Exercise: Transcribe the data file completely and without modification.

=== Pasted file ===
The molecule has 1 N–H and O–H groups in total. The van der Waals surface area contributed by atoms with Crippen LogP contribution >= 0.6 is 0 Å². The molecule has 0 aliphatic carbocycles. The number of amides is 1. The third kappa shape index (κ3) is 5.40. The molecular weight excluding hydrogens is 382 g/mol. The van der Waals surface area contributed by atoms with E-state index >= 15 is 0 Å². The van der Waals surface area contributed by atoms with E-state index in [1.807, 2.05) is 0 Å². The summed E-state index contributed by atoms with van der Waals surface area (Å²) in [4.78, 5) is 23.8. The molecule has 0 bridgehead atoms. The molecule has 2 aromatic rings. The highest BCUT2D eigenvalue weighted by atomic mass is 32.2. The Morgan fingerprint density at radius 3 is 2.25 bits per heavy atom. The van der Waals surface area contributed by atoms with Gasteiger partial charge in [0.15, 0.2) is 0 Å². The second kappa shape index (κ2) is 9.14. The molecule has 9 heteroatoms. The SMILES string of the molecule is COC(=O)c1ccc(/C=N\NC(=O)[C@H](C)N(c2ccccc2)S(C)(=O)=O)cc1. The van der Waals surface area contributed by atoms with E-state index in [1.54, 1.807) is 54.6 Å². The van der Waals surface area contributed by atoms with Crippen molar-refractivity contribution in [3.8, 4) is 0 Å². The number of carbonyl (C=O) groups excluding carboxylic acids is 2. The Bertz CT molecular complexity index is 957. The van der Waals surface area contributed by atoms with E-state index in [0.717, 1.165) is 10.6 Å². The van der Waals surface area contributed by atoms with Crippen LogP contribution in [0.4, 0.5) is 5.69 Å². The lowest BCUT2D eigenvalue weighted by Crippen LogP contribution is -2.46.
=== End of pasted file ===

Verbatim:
The molecule has 1 N–H and O–H groups in total. The van der Waals surface area contributed by atoms with Crippen LogP contribution >= 0.6 is 0 Å². The molecule has 0 aliphatic carbocycles. The number of amides is 1. The third kappa shape index (κ3) is 5.40. The molecular weight excluding hydrogens is 382 g/mol. The van der Waals surface area contributed by atoms with E-state index >= 15 is 0 Å². The van der Waals surface area contributed by atoms with E-state index in [1.807, 2.05) is 0 Å². The summed E-state index contributed by atoms with van der Waals surface area (Å²) in [4.78, 5) is 23.8. The molecule has 0 bridgehead atoms. The molecule has 2 aromatic rings. The highest BCUT2D eigenvalue weighted by atomic mass is 32.2. The Morgan fingerprint density at radius 3 is 2.25 bits per heavy atom. The van der Waals surface area contributed by atoms with Gasteiger partial charge in [0.15, 0.2) is 0 Å². The second kappa shape index (κ2) is 9.14. The molecule has 9 heteroatoms. The SMILES string of the molecule is COC(=O)c1ccc(/C=N\NC(=O)[C@H](C)N(c2ccccc2)S(C)(=O)=O)cc1. The van der Waals surface area contributed by atoms with E-state index in [1.54, 1.807) is 54.6 Å². The van der Waals surface area contributed by atoms with Crippen molar-refractivity contribution in [3.8, 4) is 0 Å². The number of carbonyl (C=O) groups excluding carboxylic acids is 2. The Bertz CT molecular complexity index is 957. The van der Waals surface area contributed by atoms with E-state index in [0.717, 1.165) is 10.6 Å². The van der Waals surface area contributed by atoms with Crippen LogP contribution in [0.4, 0.5) is 5.69 Å². The lowest BCUT2D eigenvalue weighted by Crippen LogP contribution is -2.46.